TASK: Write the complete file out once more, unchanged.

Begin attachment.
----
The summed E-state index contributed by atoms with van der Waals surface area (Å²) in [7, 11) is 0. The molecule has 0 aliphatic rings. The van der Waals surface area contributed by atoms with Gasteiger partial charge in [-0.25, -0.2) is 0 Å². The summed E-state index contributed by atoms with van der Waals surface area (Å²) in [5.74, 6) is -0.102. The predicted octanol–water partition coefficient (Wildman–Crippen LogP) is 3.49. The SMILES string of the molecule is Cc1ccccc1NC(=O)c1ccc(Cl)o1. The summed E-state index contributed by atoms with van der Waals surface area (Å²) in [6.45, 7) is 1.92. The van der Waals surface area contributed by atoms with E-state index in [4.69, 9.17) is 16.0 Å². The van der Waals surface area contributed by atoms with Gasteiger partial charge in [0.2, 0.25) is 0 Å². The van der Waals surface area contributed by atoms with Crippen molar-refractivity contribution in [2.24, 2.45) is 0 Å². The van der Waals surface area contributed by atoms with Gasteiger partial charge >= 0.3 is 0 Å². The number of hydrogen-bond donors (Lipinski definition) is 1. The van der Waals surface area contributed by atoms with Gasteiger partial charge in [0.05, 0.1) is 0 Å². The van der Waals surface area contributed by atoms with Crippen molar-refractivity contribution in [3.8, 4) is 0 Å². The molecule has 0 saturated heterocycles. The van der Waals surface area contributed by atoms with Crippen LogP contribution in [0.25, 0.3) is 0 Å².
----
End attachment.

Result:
The summed E-state index contributed by atoms with van der Waals surface area (Å²) in [7, 11) is 0. The molecule has 0 aliphatic rings. The van der Waals surface area contributed by atoms with Gasteiger partial charge in [-0.25, -0.2) is 0 Å². The summed E-state index contributed by atoms with van der Waals surface area (Å²) in [5.74, 6) is -0.102. The predicted octanol–water partition coefficient (Wildman–Crippen LogP) is 3.49. The SMILES string of the molecule is Cc1ccccc1NC(=O)c1ccc(Cl)o1. The summed E-state index contributed by atoms with van der Waals surface area (Å²) in [6.45, 7) is 1.92. The van der Waals surface area contributed by atoms with E-state index in [4.69, 9.17) is 16.0 Å². The van der Waals surface area contributed by atoms with Gasteiger partial charge in [0.2, 0.25) is 0 Å². The van der Waals surface area contributed by atoms with Crippen molar-refractivity contribution in [2.24, 2.45) is 0 Å². The van der Waals surface area contributed by atoms with Gasteiger partial charge >= 0.3 is 0 Å². The number of hydrogen-bond donors (Lipinski definition) is 1. The van der Waals surface area contributed by atoms with Gasteiger partial charge in [0.05, 0.1) is 0 Å². The van der Waals surface area contributed by atoms with Crippen molar-refractivity contribution in [3.8, 4) is 0 Å². The molecule has 0 saturated heterocycles. The van der Waals surface area contributed by atoms with Crippen LogP contribution in [0.25, 0.3) is 0 Å².